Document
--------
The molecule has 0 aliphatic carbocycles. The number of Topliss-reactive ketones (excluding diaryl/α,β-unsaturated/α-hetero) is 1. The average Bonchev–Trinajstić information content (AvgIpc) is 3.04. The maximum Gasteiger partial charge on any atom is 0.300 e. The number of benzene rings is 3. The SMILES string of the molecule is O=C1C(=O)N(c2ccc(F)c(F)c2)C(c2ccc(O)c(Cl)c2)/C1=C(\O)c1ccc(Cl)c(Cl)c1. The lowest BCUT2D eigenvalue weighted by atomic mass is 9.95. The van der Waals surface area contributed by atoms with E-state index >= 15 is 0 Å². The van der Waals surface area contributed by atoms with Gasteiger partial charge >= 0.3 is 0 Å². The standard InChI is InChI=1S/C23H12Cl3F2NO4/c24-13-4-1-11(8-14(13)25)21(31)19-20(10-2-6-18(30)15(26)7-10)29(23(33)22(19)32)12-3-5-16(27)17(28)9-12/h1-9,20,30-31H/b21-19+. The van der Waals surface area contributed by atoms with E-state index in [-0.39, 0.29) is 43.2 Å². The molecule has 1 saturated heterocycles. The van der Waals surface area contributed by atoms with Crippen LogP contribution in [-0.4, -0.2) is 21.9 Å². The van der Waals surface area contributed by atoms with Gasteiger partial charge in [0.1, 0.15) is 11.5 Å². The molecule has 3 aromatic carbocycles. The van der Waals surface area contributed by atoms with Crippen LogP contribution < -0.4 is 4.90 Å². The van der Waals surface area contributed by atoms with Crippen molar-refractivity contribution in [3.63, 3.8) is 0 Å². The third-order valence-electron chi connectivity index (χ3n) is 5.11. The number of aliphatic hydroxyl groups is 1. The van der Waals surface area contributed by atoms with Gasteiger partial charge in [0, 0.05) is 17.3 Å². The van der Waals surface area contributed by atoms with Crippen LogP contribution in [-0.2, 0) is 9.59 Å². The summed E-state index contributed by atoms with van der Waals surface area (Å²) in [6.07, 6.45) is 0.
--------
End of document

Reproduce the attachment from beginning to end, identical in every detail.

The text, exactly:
The molecule has 0 aliphatic carbocycles. The number of Topliss-reactive ketones (excluding diaryl/α,β-unsaturated/α-hetero) is 1. The average Bonchev–Trinajstić information content (AvgIpc) is 3.04. The maximum Gasteiger partial charge on any atom is 0.300 e. The number of benzene rings is 3. The SMILES string of the molecule is O=C1C(=O)N(c2ccc(F)c(F)c2)C(c2ccc(O)c(Cl)c2)/C1=C(\O)c1ccc(Cl)c(Cl)c1. The lowest BCUT2D eigenvalue weighted by atomic mass is 9.95. The van der Waals surface area contributed by atoms with E-state index >= 15 is 0 Å². The van der Waals surface area contributed by atoms with Gasteiger partial charge >= 0.3 is 0 Å². The standard InChI is InChI=1S/C23H12Cl3F2NO4/c24-13-4-1-11(8-14(13)25)21(31)19-20(10-2-6-18(30)15(26)7-10)29(23(33)22(19)32)12-3-5-16(27)17(28)9-12/h1-9,20,30-31H/b21-19+. The van der Waals surface area contributed by atoms with E-state index in [-0.39, 0.29) is 43.2 Å². The molecule has 1 saturated heterocycles. The van der Waals surface area contributed by atoms with Crippen LogP contribution in [-0.4, -0.2) is 21.9 Å². The van der Waals surface area contributed by atoms with Gasteiger partial charge in [0.1, 0.15) is 11.5 Å². The molecule has 3 aromatic carbocycles. The van der Waals surface area contributed by atoms with Crippen LogP contribution < -0.4 is 4.90 Å². The van der Waals surface area contributed by atoms with Crippen molar-refractivity contribution in [3.63, 3.8) is 0 Å². The third-order valence-electron chi connectivity index (χ3n) is 5.11. The number of aliphatic hydroxyl groups is 1. The van der Waals surface area contributed by atoms with Gasteiger partial charge in [0, 0.05) is 17.3 Å². The van der Waals surface area contributed by atoms with Crippen LogP contribution in [-0.2, 0) is 9.59 Å². The summed E-state index contributed by atoms with van der Waals surface area (Å²) in [6.07, 6.45) is 0.